The memorandum laughably claimed that UK whistleblowing arrangements are advanced:
“The UK has one of the most advanced systems of whistleblowing protection in the EU.”
and that there was no need to adopt the EU directive.
There was a crucial dishonesty underpinning the BEIS memorandum.
It tried to argue that the labyrinthine and ineffective system of UK ‘Prescribed Persons’, under the Public Interest Disclosure Act (PIDA), represented a satisfactory equivalent to the EU directive proposals for investigation of whistleblowers’ concerns:
|BEIS explanatory memorandum to the European Scrutiny Committee June 2018
“Report handling requirements
62. The proposal also prescribes procedures for the way that those receiving reports need to deal with them. lt sets requirements on ensuring confidentiality, diligent follow up within reasonable timeframes not exceeding three months, and clear and accessible information regarding procedures.
63. In addition to the requirement to give feedback to a reporting person within a reasonable timeframe, competent authorities must also keep a record of reports and review procedures every two years. Member States must ensure competent authorities follow up on reports by taking necessary measures to investigate reports and communicate the final outcome of investigations to the reporting person. Competent authorities must also have staff members dedicated to handling reports, who must receive specific training for these purposes.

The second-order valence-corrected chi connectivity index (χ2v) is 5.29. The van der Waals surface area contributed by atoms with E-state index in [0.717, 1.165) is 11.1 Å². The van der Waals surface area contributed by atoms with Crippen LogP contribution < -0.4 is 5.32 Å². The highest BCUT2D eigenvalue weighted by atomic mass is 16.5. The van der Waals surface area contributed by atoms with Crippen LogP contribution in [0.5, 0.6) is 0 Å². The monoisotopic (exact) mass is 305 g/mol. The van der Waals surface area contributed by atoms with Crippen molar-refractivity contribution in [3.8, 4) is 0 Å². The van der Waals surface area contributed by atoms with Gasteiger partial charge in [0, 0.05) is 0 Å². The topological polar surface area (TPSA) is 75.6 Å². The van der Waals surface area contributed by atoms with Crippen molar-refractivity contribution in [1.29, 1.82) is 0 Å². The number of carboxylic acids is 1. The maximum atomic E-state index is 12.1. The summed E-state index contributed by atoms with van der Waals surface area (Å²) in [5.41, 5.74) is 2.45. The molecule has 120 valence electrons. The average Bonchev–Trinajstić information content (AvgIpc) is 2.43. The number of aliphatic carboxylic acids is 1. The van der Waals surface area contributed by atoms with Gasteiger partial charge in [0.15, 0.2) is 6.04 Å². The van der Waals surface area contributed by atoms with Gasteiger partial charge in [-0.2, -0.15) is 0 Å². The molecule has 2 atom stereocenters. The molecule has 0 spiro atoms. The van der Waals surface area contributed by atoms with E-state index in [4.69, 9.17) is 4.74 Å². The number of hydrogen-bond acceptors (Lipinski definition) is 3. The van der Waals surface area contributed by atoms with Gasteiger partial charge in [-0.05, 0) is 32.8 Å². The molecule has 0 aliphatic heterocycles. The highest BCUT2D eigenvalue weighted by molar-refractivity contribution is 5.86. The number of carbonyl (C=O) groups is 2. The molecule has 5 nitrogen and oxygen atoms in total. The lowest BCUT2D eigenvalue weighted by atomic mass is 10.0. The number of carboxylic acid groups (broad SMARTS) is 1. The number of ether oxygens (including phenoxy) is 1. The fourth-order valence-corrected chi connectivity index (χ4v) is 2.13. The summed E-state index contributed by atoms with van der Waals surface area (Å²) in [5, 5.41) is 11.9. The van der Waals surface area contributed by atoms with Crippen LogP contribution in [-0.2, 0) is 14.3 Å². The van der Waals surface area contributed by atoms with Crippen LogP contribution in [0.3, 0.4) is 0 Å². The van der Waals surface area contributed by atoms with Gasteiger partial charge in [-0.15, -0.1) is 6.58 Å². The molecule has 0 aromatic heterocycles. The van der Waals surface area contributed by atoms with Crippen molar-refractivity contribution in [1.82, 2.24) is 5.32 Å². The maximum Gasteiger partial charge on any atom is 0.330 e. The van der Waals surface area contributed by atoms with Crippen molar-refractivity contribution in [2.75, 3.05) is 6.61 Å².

64.The UK framework already requires prescribed persons (with some exceptions)to report in writing annually on whistleblowing disclosures made to them as a prescribed person over the previous 12 months. Each report must cover the number of disclosures made by workers in a 12 month period and the number of disclosures where the prescribed person decided to take further action. lt must also include a summary of the type of action taken as well as how disclosures have impacted on the prescribed person’s ability to perform its functions and meet its objectives (for example, to improve services in a sector). ln this regard, requirements for Member States to report on whistleblowing disclosures available at a central level may be able to be gathered from collated reports.”